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19 October 2020
The Castellon Court of Appeal (Section 2) recently confirmed the criminal conviction of a vehicle workshop owner for a crime against industrial property rights consisting of a six-month prison sentence. Further, the court imposed the additional penalty of disqualification from standing for public office during the time of the sentence and payment of the procedural costs, reserving the right to take civil actions that may correspond to the injured party.
From the proven facts recorded in the sentence issued on 30 May 2019 by Castellon Trial Court Number 3, the Castellon Court of Appeal observed that the defendant owned three machines in his workshop, all of which were a similar green to Bosch's corporate colour. Further, the defendant had placed stickers with a logo imitating that of the Bosch brand on each machine.
Neither the labels nor the machines were authorised by Bosch, nor did the machines operate with Bosch software. They therefore lacked authorisation from the legitimate owner of the industrial property rights (Bosch), which was detrimental to the brand as they were perceived as official by the workshop's clients and were misleading as to the contracted service.
The fact that BOSCH is a word mark duly registered with the EU Intellectual Property Office under Number 67.744 was a decisive factor.
Because these acts constitute a crime against industrial property rights under Article 274 of the Criminal Code, the judge sentenced the workshop owner to six months' imprisonment and an additional penalty.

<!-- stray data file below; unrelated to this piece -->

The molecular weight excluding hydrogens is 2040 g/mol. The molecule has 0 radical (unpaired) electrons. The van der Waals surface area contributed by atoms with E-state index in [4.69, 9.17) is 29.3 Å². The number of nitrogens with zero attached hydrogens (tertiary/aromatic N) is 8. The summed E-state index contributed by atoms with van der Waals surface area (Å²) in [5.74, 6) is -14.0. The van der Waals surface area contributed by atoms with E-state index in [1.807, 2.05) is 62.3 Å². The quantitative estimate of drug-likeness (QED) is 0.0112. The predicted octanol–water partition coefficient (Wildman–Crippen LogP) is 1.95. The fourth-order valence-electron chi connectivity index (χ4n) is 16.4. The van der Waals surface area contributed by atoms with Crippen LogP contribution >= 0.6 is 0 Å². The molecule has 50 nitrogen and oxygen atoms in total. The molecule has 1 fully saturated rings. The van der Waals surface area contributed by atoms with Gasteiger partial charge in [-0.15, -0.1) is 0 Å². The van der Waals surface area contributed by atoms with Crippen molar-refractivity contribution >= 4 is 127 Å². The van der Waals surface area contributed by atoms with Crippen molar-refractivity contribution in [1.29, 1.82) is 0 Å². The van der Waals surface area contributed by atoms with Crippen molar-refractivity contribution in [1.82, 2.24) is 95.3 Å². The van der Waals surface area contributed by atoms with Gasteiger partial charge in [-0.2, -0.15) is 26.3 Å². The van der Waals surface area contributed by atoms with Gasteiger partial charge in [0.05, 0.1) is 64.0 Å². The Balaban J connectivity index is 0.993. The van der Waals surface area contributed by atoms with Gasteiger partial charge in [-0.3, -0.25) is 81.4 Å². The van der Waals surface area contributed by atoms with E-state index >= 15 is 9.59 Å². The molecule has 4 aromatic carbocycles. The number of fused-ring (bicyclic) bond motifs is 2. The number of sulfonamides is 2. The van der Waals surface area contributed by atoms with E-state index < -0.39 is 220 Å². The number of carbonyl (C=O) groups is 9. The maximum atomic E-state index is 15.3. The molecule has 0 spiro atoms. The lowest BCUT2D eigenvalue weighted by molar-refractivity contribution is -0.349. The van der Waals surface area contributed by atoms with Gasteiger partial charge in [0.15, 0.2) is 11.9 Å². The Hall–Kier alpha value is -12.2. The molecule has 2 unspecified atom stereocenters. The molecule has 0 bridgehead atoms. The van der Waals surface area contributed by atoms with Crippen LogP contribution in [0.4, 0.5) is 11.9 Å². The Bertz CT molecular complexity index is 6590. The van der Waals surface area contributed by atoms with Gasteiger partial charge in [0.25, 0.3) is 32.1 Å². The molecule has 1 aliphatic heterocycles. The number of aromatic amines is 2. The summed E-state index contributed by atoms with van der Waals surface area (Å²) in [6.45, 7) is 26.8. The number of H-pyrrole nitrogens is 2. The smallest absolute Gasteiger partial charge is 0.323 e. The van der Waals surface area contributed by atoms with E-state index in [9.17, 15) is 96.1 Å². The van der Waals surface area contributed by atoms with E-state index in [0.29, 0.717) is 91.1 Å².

The defendant appealed the first-instance decision and demanded his acquittal. The defendant questioned the trademark registration and alleged an error in the assessment of the evidence. He also argued that no expert report had been issued regarding the characteristics or similarities between the official logo and the imitated one.
The private prosecution challenged the defendant's appeal and refuted the allegations in their entirety. The public prosecutor also requested that the appeal be dismissed.
The Castellon Court of Appeal dismissed the defendant's appeal, stating that no error was observed in how the evidence had been assessed and that it shared the judge's considerations.
The Castellon Court of Appeal reasoned that the defendant had been present during the police inspection of the workshop, an inspection that had been ratified at the hearing by the National Police agents who had conducted the raid and the witness who had accompanied them, and at which the machines bearing the Bosch labels had been visible. Further, pictures of the machines bearing the Bosch labels were included in the case file.
Since the defendant could not deny that the inspection had taken place, he argued that he had not intended to mislead customers by using Bosch labels. However, the Castellon Court of Appeal observed that the logical inference resulting from the visible placement of the brand's logo on the machines was precisely to cause confusion or create an association with the Bosch brand.
In this regard, the Castellon Court of Appeal paraphrased the judge's sentence, as it could be concluded from the statements, interventions and police report that:
The Castellon Court of Appeal also determined that "it [did] not seem serious" to question the industrial property rights ownership in the appeal, as this had not been questioned during the earlier proceedings, the defendant's counsel having had access to the case file, regardless of previous and underlying actions in relation to the criminal complaint filed by the injured party.
In conclusion, the Castellon Court of Appeal confirmed the judge's sentence and also ordered the defendant to pay the procedural costs of the appeal.
This decision is final.
For further information on this topic please contact Maria Girbau at Grau & Angulo by telephone (+34 93 202 34 56) or email (firstname.lastname@example.org). The Grau & Angulo website can be accessed at www.ga-ip.com.
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